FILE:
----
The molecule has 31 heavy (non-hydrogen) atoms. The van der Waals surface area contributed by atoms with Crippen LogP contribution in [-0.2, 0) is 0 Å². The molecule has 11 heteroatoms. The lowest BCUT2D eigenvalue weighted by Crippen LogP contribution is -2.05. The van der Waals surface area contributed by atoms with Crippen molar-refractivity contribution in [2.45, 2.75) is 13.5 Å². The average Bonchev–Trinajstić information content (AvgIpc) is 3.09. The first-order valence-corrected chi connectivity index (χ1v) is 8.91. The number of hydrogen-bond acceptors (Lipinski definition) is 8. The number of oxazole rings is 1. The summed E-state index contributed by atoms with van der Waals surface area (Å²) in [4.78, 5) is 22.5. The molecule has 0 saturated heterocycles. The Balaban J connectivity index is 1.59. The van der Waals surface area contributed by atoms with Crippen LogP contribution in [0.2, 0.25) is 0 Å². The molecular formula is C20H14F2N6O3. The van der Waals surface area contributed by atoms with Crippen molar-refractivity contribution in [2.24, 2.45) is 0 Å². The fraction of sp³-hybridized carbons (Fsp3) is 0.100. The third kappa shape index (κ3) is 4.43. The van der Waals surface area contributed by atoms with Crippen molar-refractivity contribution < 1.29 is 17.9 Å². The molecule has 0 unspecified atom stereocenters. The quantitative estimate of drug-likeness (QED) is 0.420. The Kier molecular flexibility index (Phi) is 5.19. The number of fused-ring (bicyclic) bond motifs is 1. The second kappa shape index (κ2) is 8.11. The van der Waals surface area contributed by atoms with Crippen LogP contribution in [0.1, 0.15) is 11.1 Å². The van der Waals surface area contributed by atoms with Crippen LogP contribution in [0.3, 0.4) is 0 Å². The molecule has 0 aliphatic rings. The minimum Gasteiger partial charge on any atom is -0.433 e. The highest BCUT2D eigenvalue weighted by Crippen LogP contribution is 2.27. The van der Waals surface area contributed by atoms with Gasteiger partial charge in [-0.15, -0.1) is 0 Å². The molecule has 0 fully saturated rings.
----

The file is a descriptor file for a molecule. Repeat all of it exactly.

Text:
The molecule has 31 heavy (non-hydrogen) atoms. The van der Waals surface area contributed by atoms with Crippen LogP contribution in [-0.2, 0) is 0 Å². The molecule has 11 heteroatoms. The lowest BCUT2D eigenvalue weighted by Crippen LogP contribution is -2.05. The van der Waals surface area contributed by atoms with Crippen molar-refractivity contribution in [2.45, 2.75) is 13.5 Å². The average Bonchev–Trinajstić information content (AvgIpc) is 3.09. The first-order valence-corrected chi connectivity index (χ1v) is 8.91. The number of hydrogen-bond acceptors (Lipinski definition) is 8. The number of oxazole rings is 1. The summed E-state index contributed by atoms with van der Waals surface area (Å²) in [4.78, 5) is 22.5. The molecule has 0 saturated heterocycles. The Balaban J connectivity index is 1.59. The van der Waals surface area contributed by atoms with Crippen LogP contribution in [0.2, 0.25) is 0 Å². The molecular formula is C20H14F2N6O3. The van der Waals surface area contributed by atoms with Crippen molar-refractivity contribution in [2.24, 2.45) is 0 Å². The fraction of sp³-hybridized carbons (Fsp3) is 0.100. The third kappa shape index (κ3) is 4.43. The van der Waals surface area contributed by atoms with Crippen molar-refractivity contribution < 1.29 is 17.9 Å². The molecule has 0 unspecified atom stereocenters. The quantitative estimate of drug-likeness (QED) is 0.420. The Kier molecular flexibility index (Phi) is 5.19. The number of fused-ring (bicyclic) bond motifs is 1. The second kappa shape index (κ2) is 8.11. The van der Waals surface area contributed by atoms with Crippen LogP contribution in [0.1, 0.15) is 11.1 Å². The van der Waals surface area contributed by atoms with Crippen LogP contribution in [0.3, 0.4) is 0 Å². The molecule has 0 aliphatic rings. The minimum Gasteiger partial charge on any atom is -0.433 e. The highest BCUT2D eigenvalue weighted by Crippen LogP contribution is 2.27. The van der Waals surface area contributed by atoms with Gasteiger partial charge in [-0.15, -0.1) is 0 Å². The molecule has 0 fully saturated rings.